By Roslyn Kunin
Columnist
Troy Media

Troy Media columnist Roslyn Kunin is a consulting economist and speaker.

© Troy Media

Energy & Critical Metals

Daimler Truck’s powertrain plants in Germany will produce electric drive components

Following intensive talks, Daimler Truck AG and the Works Council have agreed that the three powertrain sites in Gaggenau, Kassel and Mannheim will specialize…

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Following intensive talks, Daimler Truck AG and the Works Council have agreed that the three powertrain sites in Gaggenau, Kassel and Mannheim will specialize in different components for electrified drives.

In the future, they will drive the global production of battery-electric and hydrogen-based drive systems in a production and technology network for electric drive components and battery systems, together with the sister plant in Detroit. Significant additional investments in future technologies at the Daimler Truck powertrain plants will drive technological change.


  • The Mercedes-Benz plant in Gaggenau, which specializes in heavy-duty commercial vehicle transmissions, will develop into a competence center for electric drive components as well as the assembly of hydrogen-based fuel cell drive components.

  • The Mercedes-Benz plant in Kassel is expanding its current focus on commercial vehicle axles and will become a competence centre for electric drive systems.

  • The Mercedes-Benz plant in Mannheim, specialized in commercial verhicle engines, is drawing on the more than 25 years of experience of the Competence Center for Emission-free Mobility (KEM) located at the plant and is focusing on battery technologies and high-voltage-systems.

Important scopes for alternative drives, such as the production of electrically driven axle systems, e-motors and inverters, as well as the assembly of fuel cell systems, will be integrated into the powertrain plants in the future, in addition to investments in the reprocessing and recycling of battery systems.

Our industry is undergoing a transformation toward CO2-neutral trucks. Since conventional drive systems will also be with us for some years to come, we are focusing the future orientation of our powertrain plants primarily on flexibility, cost-effectiveness and very well-trained employees. This had to be reconciled in our negotiations with the Works Council. With the production and technology network for electric drive components and battery systems in conjunction with the competence centers at the plants, we have succeeded in doing so. In this way, we are creating optimum conditions for maximum competitiveness for our plants and at the same time laying the foundations for a successful future.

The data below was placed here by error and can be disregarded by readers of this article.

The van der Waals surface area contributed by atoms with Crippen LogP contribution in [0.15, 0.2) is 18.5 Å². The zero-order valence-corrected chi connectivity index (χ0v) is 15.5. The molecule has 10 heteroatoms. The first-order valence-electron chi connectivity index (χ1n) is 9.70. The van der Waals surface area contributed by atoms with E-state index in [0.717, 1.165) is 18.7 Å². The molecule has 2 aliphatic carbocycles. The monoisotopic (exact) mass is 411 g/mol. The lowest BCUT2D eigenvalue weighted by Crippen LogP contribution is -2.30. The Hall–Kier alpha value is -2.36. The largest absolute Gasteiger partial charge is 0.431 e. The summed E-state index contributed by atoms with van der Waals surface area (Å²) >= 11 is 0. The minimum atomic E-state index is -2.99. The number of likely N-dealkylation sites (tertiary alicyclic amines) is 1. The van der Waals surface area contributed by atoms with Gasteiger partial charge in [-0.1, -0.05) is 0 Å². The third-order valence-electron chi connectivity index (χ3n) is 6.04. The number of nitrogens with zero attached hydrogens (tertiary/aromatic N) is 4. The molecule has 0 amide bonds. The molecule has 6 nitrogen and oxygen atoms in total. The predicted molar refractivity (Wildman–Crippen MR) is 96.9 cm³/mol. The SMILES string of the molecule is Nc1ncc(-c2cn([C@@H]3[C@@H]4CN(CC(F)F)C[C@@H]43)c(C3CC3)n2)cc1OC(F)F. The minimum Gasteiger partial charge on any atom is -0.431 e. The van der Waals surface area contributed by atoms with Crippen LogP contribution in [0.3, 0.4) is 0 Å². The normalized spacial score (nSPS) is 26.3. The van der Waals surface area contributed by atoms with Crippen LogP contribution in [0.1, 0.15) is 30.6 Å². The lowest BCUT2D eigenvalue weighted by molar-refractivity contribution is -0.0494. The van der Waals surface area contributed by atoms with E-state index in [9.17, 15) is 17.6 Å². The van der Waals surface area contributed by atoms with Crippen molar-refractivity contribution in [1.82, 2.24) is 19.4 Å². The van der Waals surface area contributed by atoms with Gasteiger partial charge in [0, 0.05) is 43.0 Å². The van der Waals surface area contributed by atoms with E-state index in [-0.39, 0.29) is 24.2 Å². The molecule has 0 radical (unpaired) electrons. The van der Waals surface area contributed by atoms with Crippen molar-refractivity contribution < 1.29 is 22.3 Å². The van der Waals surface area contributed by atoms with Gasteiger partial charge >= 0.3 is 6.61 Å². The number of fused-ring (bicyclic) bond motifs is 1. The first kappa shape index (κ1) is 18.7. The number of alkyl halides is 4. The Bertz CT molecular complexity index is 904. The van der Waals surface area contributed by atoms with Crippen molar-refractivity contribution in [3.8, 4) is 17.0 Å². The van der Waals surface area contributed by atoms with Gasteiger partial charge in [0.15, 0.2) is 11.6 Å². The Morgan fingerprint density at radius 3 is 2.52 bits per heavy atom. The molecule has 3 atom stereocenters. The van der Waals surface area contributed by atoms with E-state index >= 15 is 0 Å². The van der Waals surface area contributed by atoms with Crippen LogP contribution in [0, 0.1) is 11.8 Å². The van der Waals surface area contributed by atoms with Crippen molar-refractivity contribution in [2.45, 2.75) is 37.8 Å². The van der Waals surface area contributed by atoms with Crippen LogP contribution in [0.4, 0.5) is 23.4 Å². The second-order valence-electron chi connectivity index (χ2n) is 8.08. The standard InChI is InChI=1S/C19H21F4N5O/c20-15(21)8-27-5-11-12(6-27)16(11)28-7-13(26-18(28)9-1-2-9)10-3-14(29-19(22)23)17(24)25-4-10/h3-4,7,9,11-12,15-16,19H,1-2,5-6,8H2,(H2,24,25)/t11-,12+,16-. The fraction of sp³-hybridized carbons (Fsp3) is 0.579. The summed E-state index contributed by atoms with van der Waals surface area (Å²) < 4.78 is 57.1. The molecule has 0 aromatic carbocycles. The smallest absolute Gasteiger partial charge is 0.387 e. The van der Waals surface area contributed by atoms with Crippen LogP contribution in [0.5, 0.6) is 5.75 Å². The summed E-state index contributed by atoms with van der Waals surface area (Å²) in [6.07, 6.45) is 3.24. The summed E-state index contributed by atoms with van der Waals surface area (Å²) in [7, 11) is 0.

—Yaris Pürsün, Head of Global Powertrain Operations Daimler Truck

Another element of the technology network for electric drive components and battery systems are the innovation laboratories (InnoLabs). In addition to the competence centers, these are being set up at all plants. They specialize in innovative production processes, new technologies and products.

The aim of the InnoLabs is to close the gap between prototype production and series development. Series start-ups are thus to be prepared with maximum efficiency so that products can be transferred from the prototype phase to series production as quickly as possible. With the InnoLab Battery located at the Mercedes-Benz plant in Mannheim, Daimler Truck AG will establish its own pilot battery cell production and thus lay an important foundation stone for future competence in battery technology.

In its transformation toward CO2-neutral transportation, Daimler Truck is focusing on two all-electric drive technologies: battery and hydrogen-based fuel cell. With these, every customer application can be covered with full flexibility in terms of routes—from well-plannable, urban distribution transport to multi-day transports that are difficult to plan. Which solution is used by the customer depends on the specific application.

As the first battery-electric truck, the Mercedes-Benz eActros for routes in distribution transport will go into series production at the Mercedes-Benz plant in Wörth in October 2021, followed by the eEconic next year. The battery-electric eActros LongHaul for long-distance transport will follow from the middle of the decade. Key components be manufactured at the powertrain plants in the future.

In addition to the products, the powertrain plants are to become CO2-neutral from 2022, just like all other European Daimler Truck plants. This will be made possible, among other things, by a green power concept at Daimler: CO2-free power procurement from renewable energy sources will form the basis for CO2-neutral production. As part of this, the sites will purchase electricity from wind and solar farms as well as hydropower plants from 2022 onwards. On the way to becoming green production sites, the Mercedes-Benz powertrain plants are also to operate CO2-free in the long term by successively establishing fully renewable energy systems over the next few years.